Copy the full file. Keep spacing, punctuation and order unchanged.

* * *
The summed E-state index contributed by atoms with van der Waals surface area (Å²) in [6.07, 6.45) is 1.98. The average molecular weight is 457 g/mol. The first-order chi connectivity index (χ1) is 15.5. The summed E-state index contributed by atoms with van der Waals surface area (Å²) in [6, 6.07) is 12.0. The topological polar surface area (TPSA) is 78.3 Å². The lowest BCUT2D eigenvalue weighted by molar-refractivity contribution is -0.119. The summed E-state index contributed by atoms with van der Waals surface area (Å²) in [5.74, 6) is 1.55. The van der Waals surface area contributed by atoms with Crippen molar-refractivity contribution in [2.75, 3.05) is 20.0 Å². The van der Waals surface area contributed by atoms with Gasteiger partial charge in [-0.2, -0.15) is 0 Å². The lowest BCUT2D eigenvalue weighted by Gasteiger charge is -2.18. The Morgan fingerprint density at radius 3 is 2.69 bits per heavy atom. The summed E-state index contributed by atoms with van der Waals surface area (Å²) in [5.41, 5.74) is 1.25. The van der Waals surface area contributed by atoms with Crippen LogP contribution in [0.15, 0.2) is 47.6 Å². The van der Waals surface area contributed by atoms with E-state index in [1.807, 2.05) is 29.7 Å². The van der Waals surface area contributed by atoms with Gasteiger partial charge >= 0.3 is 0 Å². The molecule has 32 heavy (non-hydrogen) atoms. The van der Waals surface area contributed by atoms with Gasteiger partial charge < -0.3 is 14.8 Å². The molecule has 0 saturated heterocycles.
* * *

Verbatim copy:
The summed E-state index contributed by atoms with van der Waals surface area (Å²) in [6.07, 6.45) is 1.98. The average molecular weight is 457 g/mol. The first-order chi connectivity index (χ1) is 15.5. The summed E-state index contributed by atoms with van der Waals surface area (Å²) in [6, 6.07) is 12.0. The topological polar surface area (TPSA) is 78.3 Å². The lowest BCUT2D eigenvalue weighted by molar-refractivity contribution is -0.119. The summed E-state index contributed by atoms with van der Waals surface area (Å²) in [5.74, 6) is 1.55. The van der Waals surface area contributed by atoms with Crippen molar-refractivity contribution in [2.75, 3.05) is 20.0 Å². The van der Waals surface area contributed by atoms with Gasteiger partial charge in [-0.2, -0.15) is 0 Å². The lowest BCUT2D eigenvalue weighted by Gasteiger charge is -2.18. The Morgan fingerprint density at radius 3 is 2.69 bits per heavy atom. The summed E-state index contributed by atoms with van der Waals surface area (Å²) in [5.41, 5.74) is 1.25. The van der Waals surface area contributed by atoms with Crippen LogP contribution in [0.15, 0.2) is 47.6 Å². The van der Waals surface area contributed by atoms with E-state index in [1.807, 2.05) is 29.7 Å². The van der Waals surface area contributed by atoms with Gasteiger partial charge >= 0.3 is 0 Å². The molecule has 32 heavy (non-hydrogen) atoms. The van der Waals surface area contributed by atoms with Gasteiger partial charge < -0.3 is 14.8 Å². The molecule has 0 saturated heterocycles.